Thursday, November 3, 2016
From birth to death any human is inundated with information, input, stimuli, internal goings on and all sorts of chaos. For the infant and growing up child it is their job to sort all that out and make sense of the world. As they grow things happen around them that force a conclusion about their world and a subsequent decision on how to handle that conclusion.
Unfortunately all the decisions we made at three and seven and twelve and all the years in between are as operational today as they were the day they made them. So we end up in the absurd position of having a three year old in charge of our lives, because we haven’t made any new or different decision, these decisions are very difficult to access for two reasons.
First they were often made before we had much language or the ability to conceptualize, second they were survival tactics and strategies for us as children. Literally our survival was at stake. The strategies and tactics defended a child so the overwhelming pain of their emotions wouldn’t kill them. These decisions are actually implemented over time, through trial and error -what is less painful then that action-and what fits a particular child’s way of being in this world.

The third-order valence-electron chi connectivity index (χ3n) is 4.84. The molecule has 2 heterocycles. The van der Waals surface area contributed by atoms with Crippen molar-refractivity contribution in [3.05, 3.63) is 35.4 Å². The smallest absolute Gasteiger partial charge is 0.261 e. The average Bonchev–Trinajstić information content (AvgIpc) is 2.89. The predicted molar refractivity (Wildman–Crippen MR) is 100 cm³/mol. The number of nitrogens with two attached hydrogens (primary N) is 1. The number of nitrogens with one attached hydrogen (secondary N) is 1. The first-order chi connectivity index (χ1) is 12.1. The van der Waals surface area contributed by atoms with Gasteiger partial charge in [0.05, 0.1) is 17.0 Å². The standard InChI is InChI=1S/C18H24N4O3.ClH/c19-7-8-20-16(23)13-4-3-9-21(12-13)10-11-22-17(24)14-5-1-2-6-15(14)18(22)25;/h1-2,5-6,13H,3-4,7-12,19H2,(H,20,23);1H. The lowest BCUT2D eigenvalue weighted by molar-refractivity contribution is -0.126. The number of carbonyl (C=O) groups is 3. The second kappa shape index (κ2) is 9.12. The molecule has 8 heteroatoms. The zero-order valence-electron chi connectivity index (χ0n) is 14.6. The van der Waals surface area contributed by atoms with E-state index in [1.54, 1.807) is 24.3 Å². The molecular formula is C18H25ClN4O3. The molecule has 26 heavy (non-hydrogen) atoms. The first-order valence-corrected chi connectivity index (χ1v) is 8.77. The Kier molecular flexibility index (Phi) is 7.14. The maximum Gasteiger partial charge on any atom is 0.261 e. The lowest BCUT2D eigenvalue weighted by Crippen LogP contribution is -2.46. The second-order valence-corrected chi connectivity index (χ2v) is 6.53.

Let me give an example; Let's say a three year old witnesses a parent hurting a sibling and in the indignation only a three year only can muster, intervenes in the abuse. Assuming, that, of course, the parent will do what is right. Instead the abuse gets turned on this child. So what happens internally to this child the next day, and the next and the next? And for years, watching the abuse go on. If she intervenes she gets hurt, and if she doesn’t she has to endure a sibling getting hurt. So how does the child learn to handle that impossible ethical dilemma?
This small example sets the stage for how to unravel our inexplicable responses/behaviors to certain events that puzzle us and we haven’t a clue how to undo.